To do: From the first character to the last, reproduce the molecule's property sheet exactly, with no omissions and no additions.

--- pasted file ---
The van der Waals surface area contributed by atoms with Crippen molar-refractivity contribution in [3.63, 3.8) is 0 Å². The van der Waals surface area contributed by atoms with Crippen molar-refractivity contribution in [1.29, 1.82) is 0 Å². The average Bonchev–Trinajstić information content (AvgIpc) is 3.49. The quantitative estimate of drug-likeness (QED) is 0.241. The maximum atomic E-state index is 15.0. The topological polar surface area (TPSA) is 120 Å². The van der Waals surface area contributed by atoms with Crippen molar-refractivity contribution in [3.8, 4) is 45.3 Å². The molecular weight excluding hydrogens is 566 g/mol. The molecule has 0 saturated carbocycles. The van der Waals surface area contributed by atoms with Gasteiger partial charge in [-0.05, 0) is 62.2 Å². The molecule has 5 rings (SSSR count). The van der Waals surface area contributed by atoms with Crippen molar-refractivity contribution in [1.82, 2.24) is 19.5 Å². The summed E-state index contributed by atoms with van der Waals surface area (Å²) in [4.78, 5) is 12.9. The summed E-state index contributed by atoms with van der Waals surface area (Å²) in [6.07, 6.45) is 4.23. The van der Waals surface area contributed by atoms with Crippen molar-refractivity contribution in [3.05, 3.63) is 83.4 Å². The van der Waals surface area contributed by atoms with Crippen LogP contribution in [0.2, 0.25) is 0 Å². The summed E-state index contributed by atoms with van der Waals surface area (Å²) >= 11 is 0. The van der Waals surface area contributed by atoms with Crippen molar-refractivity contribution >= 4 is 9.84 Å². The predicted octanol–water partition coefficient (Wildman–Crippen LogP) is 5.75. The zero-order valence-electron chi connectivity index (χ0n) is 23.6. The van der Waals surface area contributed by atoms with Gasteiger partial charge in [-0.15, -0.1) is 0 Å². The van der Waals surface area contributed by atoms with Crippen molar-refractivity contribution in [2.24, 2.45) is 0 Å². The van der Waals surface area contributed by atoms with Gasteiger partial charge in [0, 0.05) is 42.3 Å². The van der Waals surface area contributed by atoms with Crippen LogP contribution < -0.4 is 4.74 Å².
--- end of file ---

The van der Waals surface area contributed by atoms with Crippen molar-refractivity contribution in [3.63, 3.8) is 0 Å². The van der Waals surface area contributed by atoms with Crippen molar-refractivity contribution in [1.29, 1.82) is 0 Å². The average Bonchev–Trinajstić information content (AvgIpc) is 3.49. The quantitative estimate of drug-likeness (QED) is 0.241. The maximum atomic E-state index is 15.0. The topological polar surface area (TPSA) is 120 Å². The van der Waals surface area contributed by atoms with Crippen molar-refractivity contribution in [3.8, 4) is 45.3 Å². The molecular weight excluding hydrogens is 566 g/mol. The molecule has 0 saturated carbocycles. The van der Waals surface area contributed by atoms with Gasteiger partial charge in [-0.05, 0) is 62.2 Å². The molecule has 5 rings (SSSR count). The van der Waals surface area contributed by atoms with Crippen molar-refractivity contribution in [1.82, 2.24) is 19.5 Å². The summed E-state index contributed by atoms with van der Waals surface area (Å²) in [4.78, 5) is 12.9. The summed E-state index contributed by atoms with van der Waals surface area (Å²) in [6.07, 6.45) is 4.23. The van der Waals surface area contributed by atoms with Crippen molar-refractivity contribution in [3.05, 3.63) is 83.4 Å². The van der Waals surface area contributed by atoms with Crippen LogP contribution in [0.2, 0.25) is 0 Å². The summed E-state index contributed by atoms with van der Waals surface area (Å²) >= 11 is 0. The van der Waals surface area contributed by atoms with Crippen molar-refractivity contribution >= 4 is 9.84 Å². The predicted octanol–water partition coefficient (Wildman–Crippen LogP) is 5.75. The zero-order valence-electron chi connectivity index (χ0n) is 23.6. The van der Waals surface area contributed by atoms with Gasteiger partial charge in [-0.15, -0.1) is 0 Å². The van der Waals surface area contributed by atoms with Crippen molar-refractivity contribution in [2.24, 2.45) is 0 Å². The van der Waals surface area contributed by atoms with Gasteiger partial charge in [0, 0.05) is 42.3 Å². The van der Waals surface area contributed by atoms with Crippen LogP contribution < -0.4 is 4.74 Å².